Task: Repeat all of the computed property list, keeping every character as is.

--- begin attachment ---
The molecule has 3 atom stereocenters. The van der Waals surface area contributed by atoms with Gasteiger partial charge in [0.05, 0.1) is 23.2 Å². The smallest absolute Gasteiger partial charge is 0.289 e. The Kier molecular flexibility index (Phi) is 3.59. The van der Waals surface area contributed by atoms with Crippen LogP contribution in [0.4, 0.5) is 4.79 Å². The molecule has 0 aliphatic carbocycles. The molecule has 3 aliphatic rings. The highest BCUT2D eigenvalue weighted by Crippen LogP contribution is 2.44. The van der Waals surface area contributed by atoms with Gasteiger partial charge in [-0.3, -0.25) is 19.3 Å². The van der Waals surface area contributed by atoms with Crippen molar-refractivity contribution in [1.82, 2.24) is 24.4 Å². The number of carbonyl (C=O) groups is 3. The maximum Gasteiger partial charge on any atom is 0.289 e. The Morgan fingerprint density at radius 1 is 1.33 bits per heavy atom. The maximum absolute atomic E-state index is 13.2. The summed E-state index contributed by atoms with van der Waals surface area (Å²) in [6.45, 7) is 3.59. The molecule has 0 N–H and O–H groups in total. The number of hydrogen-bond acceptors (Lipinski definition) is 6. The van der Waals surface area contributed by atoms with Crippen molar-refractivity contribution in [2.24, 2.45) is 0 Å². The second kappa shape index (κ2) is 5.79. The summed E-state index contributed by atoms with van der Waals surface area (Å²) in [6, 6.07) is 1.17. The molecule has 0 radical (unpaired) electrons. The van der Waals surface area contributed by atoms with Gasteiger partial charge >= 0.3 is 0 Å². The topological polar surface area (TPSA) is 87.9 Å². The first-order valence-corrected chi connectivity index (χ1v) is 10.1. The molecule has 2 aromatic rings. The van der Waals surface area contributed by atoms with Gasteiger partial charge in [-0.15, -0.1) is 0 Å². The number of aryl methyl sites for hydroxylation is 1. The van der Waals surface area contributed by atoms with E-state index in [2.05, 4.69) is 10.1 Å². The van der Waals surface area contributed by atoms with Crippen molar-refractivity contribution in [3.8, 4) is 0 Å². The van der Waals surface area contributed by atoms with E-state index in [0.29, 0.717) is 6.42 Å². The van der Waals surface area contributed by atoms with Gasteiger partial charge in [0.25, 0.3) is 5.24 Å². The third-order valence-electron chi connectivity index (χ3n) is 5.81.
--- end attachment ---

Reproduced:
The molecule has 3 atom stereocenters. The van der Waals surface area contributed by atoms with Gasteiger partial charge in [0.05, 0.1) is 23.2 Å². The smallest absolute Gasteiger partial charge is 0.289 e. The Kier molecular flexibility index (Phi) is 3.59. The van der Waals surface area contributed by atoms with Crippen LogP contribution in [0.4, 0.5) is 4.79 Å². The molecule has 0 aliphatic carbocycles. The molecule has 3 aliphatic rings. The highest BCUT2D eigenvalue weighted by Crippen LogP contribution is 2.44. The van der Waals surface area contributed by atoms with Gasteiger partial charge in [-0.3, -0.25) is 19.3 Å². The van der Waals surface area contributed by atoms with Crippen molar-refractivity contribution in [1.82, 2.24) is 24.4 Å². The number of carbonyl (C=O) groups is 3. The maximum Gasteiger partial charge on any atom is 0.289 e. The Morgan fingerprint density at radius 1 is 1.33 bits per heavy atom. The maximum absolute atomic E-state index is 13.2. The summed E-state index contributed by atoms with van der Waals surface area (Å²) in [6.45, 7) is 3.59. The molecule has 0 N–H and O–H groups in total. The number of hydrogen-bond acceptors (Lipinski definition) is 6. The van der Waals surface area contributed by atoms with Crippen molar-refractivity contribution in [2.24, 2.45) is 0 Å². The second kappa shape index (κ2) is 5.79. The summed E-state index contributed by atoms with van der Waals surface area (Å²) in [6, 6.07) is 1.17. The molecule has 0 radical (unpaired) electrons. The van der Waals surface area contributed by atoms with Gasteiger partial charge >= 0.3 is 0 Å². The topological polar surface area (TPSA) is 87.9 Å². The first-order valence-corrected chi connectivity index (χ1v) is 10.1. The molecule has 2 aromatic rings. The van der Waals surface area contributed by atoms with Gasteiger partial charge in [-0.15, -0.1) is 0 Å². The number of aryl methyl sites for hydroxylation is 1. The van der Waals surface area contributed by atoms with E-state index in [2.05, 4.69) is 10.1 Å². The van der Waals surface area contributed by atoms with Crippen molar-refractivity contribution in [3.8, 4) is 0 Å². The van der Waals surface area contributed by atoms with E-state index in [0.29, 0.717) is 6.42 Å². The van der Waals surface area contributed by atoms with Gasteiger partial charge in [0.25, 0.3) is 5.24 Å². The third-order valence-electron chi connectivity index (χ3n) is 5.81.